This federal tax credit is a comprehensive one and covers a number of products, some of which are carried by Green Depot, like the GeoSpring Hybrid Water Heater or the Solatube Solar Star Attic Fan.  So many products are eligible for tax credits through 2010 – including biomass stoves, central A/C, electric heat pumps, furnaces and boilers, main air circulating fans; insulation materials or heat control systems; metal and asphalt roofing; water heaters, electric heat pumps; exterior windows, doors, and skylights.  The federal tax credit can cover up to 30% of the cost of these products, up to $1,500.

State rebates and incentives exist too, and some can cover the additional costs of installing the above products.  Some incentives go even further than federal incentives – for example, New York State includes a tax break of up to $2,000,000 (million!) for green building.

There are so many rebates and tax breaks that apply to so many different products that everyone can benefit from – proving that rebates are something anyone can and should care about!

There are numerous resources available for the homeowner looking to upgrade their homes and appliances to green products:

DSIRE to see which rebates and tax breaks are available federally and in your home state.

U.S. DoE Energy Savers Program with information on incentives.

ENERGY STAR’s compendium of rebate-eligible products.

by flickr user caveman_92223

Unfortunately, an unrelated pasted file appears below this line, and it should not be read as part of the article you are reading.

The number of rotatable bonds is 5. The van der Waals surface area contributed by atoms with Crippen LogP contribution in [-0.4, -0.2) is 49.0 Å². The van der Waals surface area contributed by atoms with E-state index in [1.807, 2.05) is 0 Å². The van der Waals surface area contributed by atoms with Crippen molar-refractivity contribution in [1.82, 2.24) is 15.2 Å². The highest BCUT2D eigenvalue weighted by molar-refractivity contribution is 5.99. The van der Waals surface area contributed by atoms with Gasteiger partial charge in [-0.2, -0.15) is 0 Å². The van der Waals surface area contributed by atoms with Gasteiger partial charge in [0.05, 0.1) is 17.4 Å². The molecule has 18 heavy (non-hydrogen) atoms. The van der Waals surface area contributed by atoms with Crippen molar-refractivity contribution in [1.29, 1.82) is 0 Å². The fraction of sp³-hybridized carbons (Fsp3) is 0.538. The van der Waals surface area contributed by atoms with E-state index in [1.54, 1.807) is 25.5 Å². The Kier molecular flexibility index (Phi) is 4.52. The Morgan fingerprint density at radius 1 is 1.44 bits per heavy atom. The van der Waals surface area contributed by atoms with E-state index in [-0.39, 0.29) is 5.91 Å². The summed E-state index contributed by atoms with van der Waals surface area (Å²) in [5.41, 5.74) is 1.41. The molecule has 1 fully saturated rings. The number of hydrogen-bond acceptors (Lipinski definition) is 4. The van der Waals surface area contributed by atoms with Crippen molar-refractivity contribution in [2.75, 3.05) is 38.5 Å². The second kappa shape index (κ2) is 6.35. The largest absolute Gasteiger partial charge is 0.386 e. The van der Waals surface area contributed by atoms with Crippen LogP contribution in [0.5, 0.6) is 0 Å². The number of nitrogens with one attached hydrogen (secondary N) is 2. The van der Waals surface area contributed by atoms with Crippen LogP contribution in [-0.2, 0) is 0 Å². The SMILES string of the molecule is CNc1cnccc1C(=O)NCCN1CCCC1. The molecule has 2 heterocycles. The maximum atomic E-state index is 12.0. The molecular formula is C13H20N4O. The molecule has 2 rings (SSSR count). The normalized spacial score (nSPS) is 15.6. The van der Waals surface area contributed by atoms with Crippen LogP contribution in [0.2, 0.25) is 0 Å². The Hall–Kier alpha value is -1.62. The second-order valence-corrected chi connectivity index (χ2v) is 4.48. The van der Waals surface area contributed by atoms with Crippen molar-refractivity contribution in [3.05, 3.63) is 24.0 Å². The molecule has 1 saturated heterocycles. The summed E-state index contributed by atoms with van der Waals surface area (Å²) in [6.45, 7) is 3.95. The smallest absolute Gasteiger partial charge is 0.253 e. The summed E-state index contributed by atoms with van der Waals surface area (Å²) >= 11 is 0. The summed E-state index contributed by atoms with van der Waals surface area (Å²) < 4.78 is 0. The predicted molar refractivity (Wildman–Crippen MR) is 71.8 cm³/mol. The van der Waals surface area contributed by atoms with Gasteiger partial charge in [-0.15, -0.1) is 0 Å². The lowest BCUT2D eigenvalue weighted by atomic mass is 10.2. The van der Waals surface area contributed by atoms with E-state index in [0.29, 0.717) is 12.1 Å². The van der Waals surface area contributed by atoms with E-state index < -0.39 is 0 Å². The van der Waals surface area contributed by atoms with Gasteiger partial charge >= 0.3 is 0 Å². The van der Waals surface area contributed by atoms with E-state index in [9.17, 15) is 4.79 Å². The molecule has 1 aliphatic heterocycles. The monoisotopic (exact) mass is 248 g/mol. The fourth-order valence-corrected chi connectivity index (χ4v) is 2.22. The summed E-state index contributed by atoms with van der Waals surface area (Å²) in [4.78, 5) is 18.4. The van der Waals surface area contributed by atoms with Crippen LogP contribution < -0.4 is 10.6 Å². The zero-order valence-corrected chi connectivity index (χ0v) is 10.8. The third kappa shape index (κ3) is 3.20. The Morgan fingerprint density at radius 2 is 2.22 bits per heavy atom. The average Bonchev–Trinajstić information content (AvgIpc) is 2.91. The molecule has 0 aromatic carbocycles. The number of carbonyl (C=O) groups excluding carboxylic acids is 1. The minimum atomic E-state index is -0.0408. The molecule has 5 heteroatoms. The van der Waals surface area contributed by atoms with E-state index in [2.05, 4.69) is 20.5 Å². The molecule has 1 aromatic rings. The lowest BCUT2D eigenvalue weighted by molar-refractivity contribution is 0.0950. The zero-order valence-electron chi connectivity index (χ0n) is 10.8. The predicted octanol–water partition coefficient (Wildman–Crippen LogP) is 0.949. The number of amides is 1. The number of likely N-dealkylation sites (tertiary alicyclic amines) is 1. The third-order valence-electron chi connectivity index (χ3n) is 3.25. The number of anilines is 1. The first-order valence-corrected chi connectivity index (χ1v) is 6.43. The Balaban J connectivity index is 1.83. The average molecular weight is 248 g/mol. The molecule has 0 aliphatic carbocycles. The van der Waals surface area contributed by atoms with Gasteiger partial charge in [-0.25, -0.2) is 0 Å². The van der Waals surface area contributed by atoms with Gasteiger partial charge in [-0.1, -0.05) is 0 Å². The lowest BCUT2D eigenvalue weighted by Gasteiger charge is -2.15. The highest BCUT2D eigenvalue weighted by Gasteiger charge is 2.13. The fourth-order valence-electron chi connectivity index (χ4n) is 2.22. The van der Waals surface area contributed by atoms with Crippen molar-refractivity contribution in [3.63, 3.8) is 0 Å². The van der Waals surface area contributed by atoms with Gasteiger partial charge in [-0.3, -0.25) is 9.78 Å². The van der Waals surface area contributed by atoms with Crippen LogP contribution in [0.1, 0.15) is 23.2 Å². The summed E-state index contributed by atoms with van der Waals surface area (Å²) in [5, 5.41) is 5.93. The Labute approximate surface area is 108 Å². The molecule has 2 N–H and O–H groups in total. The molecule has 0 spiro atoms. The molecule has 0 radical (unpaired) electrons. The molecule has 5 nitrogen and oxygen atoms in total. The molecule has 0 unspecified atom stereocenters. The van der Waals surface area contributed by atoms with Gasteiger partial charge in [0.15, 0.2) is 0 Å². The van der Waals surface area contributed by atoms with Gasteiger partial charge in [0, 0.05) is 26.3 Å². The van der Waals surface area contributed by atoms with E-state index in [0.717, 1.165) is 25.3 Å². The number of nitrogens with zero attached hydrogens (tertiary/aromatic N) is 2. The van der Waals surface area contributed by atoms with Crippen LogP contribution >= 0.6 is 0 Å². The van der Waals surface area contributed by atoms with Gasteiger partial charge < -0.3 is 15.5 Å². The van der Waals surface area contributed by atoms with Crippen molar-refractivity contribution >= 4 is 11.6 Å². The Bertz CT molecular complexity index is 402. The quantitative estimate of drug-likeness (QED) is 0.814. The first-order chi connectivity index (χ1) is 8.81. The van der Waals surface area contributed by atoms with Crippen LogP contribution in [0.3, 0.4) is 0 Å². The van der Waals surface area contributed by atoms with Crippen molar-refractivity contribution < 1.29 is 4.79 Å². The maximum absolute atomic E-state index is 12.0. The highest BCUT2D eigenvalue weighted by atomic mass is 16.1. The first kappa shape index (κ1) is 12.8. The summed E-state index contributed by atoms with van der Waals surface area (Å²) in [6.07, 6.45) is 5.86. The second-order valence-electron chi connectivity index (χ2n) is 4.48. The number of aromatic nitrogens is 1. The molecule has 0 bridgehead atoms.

When we think of where our energy comes from, we more often than not envision the billowing smokestacks of a coal plant.  It’s true that coal is a major source of energy for most Americans, accounting for over 50% of our energy production according to the Department of Energy, but it’s also important to remember that it is not our only source of energy.

Take, for instance, the massive proliferation of wind power over the last few years.  In 2008, new wind projects accounted for 42% of new power-producing capacity for the United States, and an additional 10,000MW of new capacity were brought online in 2009.  According to the American Wind Energy Association, this sets the U.S. on track to produce 20% of our electricity from wind by 2030,

Wind power accounts for nearly 2% of the electricity produced in the United States, but represents a power source that is considered more-or-less environmentally-friendly.  Wind turbines, after production and installation, do not necessitate the use of fossil fuels to produce energy.  The attributable benefits are substantial – the wind power fleet in the U.S. avoids an estimated 62 million tons of carbon dioxide annually – an equivalent of taking 10.5 millions cars off the road and conserves 20 billion gallons of water annually otherwise slated for cooling or steam production in fossil-fuel and nuclear power plants.

Compared to the burning of fossil fuels for energy, wind power is indeed an environmentally-option, but is beset by some other challenges.  One of the foremost is local opposition to the aesthetic appearance of a wind farm on agricultural or ocean landscapes (notoriously, construction on the Cape Wind Project was delayed for years for this reason).  There have been accusations that wind farms disrupt migratory bird patterns, and that windmills produce low-level vibrations and noise (a claim which has yet to be scientifically verified).

Still, the future of wind looks bright – the DoE’s Wind and Water Power Program notes the proliferation of small scale and distributed wind turbines, large-scale offshore wind projects, and 20% targets for wind production by 2030.  Weaning ourselves off of fossil-fuel consumption can only mean good things for the state of the planet.